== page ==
The HX Stomp is a victim of its form factor. It would be a great unit if it was a bit larger with the full Helix UI. The Stomp is a no go for me because of its UI compromises. I'm of the mind that the more physical knobs you have the better. That's why I like the QC "tap a thing on screen, twist knobs" thing a lot.
Same with me - the QC here is definitely on the right track in that way.
The things I don't like about the full Helix UI are pretty small. The stock option of "turn joystick = change model" is an awful default but thankfully can be changed to "select a thing". Having buttons on both sides of the screen is a bit pointless as IMO there is no need for the dedicated presets knob. Everything could be on the right side just fine.
What makes the Helix UI work is the combination of hardware and software. The capacitive footswitches make it very fast to jump between blocks by simply touching a footswitch. Perhaps not as good on the rack unit but I haven't owned that. Assigning footswitches is super easy too. The joystick/knob also makes it pretty quick to move around as you can use the knob to move a lot and joystick to move a little.
Don't get me wrong - it definitely works, but so is the Fractal one. Both are quite arcane and fiddly though. So instead of arguing about "so good Helix ui" vs. "unusable Fractal" I would actually call that both soso bearable uis. I'm a software developer with mostly frontend stuff and just are puzzled any time someone argues for Helix being a role model here.
I preferred using the Helix from the front panel and did so most of the time. Don't love HX Edit with its fiddly sliders, bad scrolling behavior etc. Fractal on the other hand I mainly use via Axe-Edit because it's simply easier for nearly all tasks. I've gotten pretty adept at using the front panel but it's never really that great.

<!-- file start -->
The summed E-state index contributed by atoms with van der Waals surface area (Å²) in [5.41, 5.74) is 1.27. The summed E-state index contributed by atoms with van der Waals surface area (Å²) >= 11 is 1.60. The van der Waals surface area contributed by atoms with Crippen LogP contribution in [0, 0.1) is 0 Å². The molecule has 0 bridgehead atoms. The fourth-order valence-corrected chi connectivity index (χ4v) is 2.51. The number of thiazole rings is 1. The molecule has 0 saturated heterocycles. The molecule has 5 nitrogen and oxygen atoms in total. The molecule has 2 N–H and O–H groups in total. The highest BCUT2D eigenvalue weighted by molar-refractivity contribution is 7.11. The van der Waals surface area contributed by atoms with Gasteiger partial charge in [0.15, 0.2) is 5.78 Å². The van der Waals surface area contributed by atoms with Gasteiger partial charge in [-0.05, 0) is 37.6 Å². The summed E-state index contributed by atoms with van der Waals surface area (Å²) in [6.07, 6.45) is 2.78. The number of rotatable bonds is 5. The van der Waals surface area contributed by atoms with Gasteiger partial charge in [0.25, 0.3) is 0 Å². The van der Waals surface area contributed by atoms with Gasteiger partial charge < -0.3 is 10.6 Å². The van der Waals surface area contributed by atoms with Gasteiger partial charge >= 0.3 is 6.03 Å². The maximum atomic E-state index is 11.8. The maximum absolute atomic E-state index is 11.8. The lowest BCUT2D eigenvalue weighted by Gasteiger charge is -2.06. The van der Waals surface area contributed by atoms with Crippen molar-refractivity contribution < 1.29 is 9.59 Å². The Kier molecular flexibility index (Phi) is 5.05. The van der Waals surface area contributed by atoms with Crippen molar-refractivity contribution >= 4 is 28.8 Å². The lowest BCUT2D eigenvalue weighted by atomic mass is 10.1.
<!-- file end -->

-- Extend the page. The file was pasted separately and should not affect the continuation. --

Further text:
I also didn't like HX Edit for quite the same reasons I don't like the hardware units UI too. HX Edit doesn't makes good use of the platforms features.
Very much this. L6 evidently put a lot of work on designing Helix's UI, and it shows. The HX Stomp does a commendable job of condensing that experience to a stompbox format IMHO, but, like everything in life, it comes with compromises.
It is compromised yes - but I disagree here that they did a commendable job here. The first point is designing a hardware that simply is not capable of what it is asked for ui-wise. Its like putting a DAW in a wrist watch. Even then - they could have used a larger display, touch and more sane knob layout to call it a commendable job. This is a 2018 device! So we already had 11 years of modern small form factor UI design completely ignored.
Overall, i think most newcomers to Helix would need very little time to find their way around the UI - without ever needing a manual. This is simply not the case with FAS products.
For light tasks the Helix UI works without the manual. There are lots of things though, you would have to either look up in a manual or some video clip. Its far from an intuitive self documenting device. I only can see a arguably small insignificant edge here with Helix vs. FAS. Yes there are things that are easier to do in Helix in a holistic view - but it still is fiddly.
Yes thats true - and it is its biggest flaw actually. It is a good idea gone bad. They compromise the PC editor UI by choosing a design that draws that heavily from the hardware units. To me its not seamless integration, it is intentionally crippling the UI. The whole idea of UI design is adapting to the constraints of the human/machine interface. They are completely ignoring platform standards in UI concepts. Its a UI created by engineers... actually the same as FAS. Both vendors would profit from dedicated UX specialists.HX Edit is another interesting UI use case. The main reason it looks the way it looks is that it is designed to look and feel like its hardware counterpart. The goal is to have it seamlessly integrate with the rest of the Helix family, as much as humanly possible.